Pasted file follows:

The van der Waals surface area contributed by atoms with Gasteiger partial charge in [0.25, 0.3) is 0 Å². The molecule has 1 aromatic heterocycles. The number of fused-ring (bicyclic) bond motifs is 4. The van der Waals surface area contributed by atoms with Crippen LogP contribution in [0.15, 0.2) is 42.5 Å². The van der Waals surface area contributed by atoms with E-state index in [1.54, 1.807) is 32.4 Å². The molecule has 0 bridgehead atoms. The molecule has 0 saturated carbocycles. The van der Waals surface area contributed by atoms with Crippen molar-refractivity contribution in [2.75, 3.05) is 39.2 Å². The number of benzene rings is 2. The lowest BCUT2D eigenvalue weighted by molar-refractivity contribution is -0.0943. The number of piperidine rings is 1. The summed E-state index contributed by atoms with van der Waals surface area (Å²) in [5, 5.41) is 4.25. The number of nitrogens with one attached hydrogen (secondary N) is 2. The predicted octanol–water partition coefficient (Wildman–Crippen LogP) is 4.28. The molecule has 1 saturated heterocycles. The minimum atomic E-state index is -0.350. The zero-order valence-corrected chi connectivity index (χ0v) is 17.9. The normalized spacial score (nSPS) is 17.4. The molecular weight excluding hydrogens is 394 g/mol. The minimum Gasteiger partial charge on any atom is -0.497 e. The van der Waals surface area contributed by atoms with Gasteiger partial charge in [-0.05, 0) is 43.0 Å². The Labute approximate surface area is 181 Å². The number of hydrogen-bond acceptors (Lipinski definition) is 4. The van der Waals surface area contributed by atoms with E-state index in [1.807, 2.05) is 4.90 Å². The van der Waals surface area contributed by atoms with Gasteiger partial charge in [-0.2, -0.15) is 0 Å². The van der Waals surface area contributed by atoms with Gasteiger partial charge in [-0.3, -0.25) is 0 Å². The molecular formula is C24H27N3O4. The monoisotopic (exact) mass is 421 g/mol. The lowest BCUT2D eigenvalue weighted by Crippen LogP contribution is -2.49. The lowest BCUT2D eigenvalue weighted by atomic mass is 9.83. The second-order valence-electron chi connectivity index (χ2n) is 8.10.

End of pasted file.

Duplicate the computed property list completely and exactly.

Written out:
The van der Waals surface area contributed by atoms with Gasteiger partial charge in [0.25, 0.3) is 0 Å². The molecule has 1 aromatic heterocycles. The number of fused-ring (bicyclic) bond motifs is 4. The van der Waals surface area contributed by atoms with Crippen LogP contribution in [0.15, 0.2) is 42.5 Å². The van der Waals surface area contributed by atoms with E-state index in [1.54, 1.807) is 32.4 Å². The molecule has 0 bridgehead atoms. The molecule has 0 saturated carbocycles. The van der Waals surface area contributed by atoms with Crippen molar-refractivity contribution in [2.75, 3.05) is 39.2 Å². The number of benzene rings is 2. The lowest BCUT2D eigenvalue weighted by molar-refractivity contribution is -0.0943. The number of piperidine rings is 1. The summed E-state index contributed by atoms with van der Waals surface area (Å²) in [5, 5.41) is 4.25. The number of nitrogens with one attached hydrogen (secondary N) is 2. The predicted octanol–water partition coefficient (Wildman–Crippen LogP) is 4.28. The molecule has 1 saturated heterocycles. The minimum atomic E-state index is -0.350. The zero-order valence-corrected chi connectivity index (χ0v) is 17.9. The normalized spacial score (nSPS) is 17.4. The molecular weight excluding hydrogens is 394 g/mol. The minimum Gasteiger partial charge on any atom is -0.497 e. The van der Waals surface area contributed by atoms with Gasteiger partial charge in [-0.05, 0) is 43.0 Å². The Labute approximate surface area is 181 Å². The number of hydrogen-bond acceptors (Lipinski definition) is 4. The van der Waals surface area contributed by atoms with E-state index in [1.807, 2.05) is 4.90 Å². The van der Waals surface area contributed by atoms with Gasteiger partial charge in [-0.2, -0.15) is 0 Å². The van der Waals surface area contributed by atoms with Gasteiger partial charge in [-0.3, -0.25) is 0 Å². The molecular formula is C24H27N3O4. The monoisotopic (exact) mass is 421 g/mol. The lowest BCUT2D eigenvalue weighted by Crippen LogP contribution is -2.49. The lowest BCUT2D eigenvalue weighted by atomic mass is 9.83. The second-order valence-electron chi connectivity index (χ2n) is 8.10.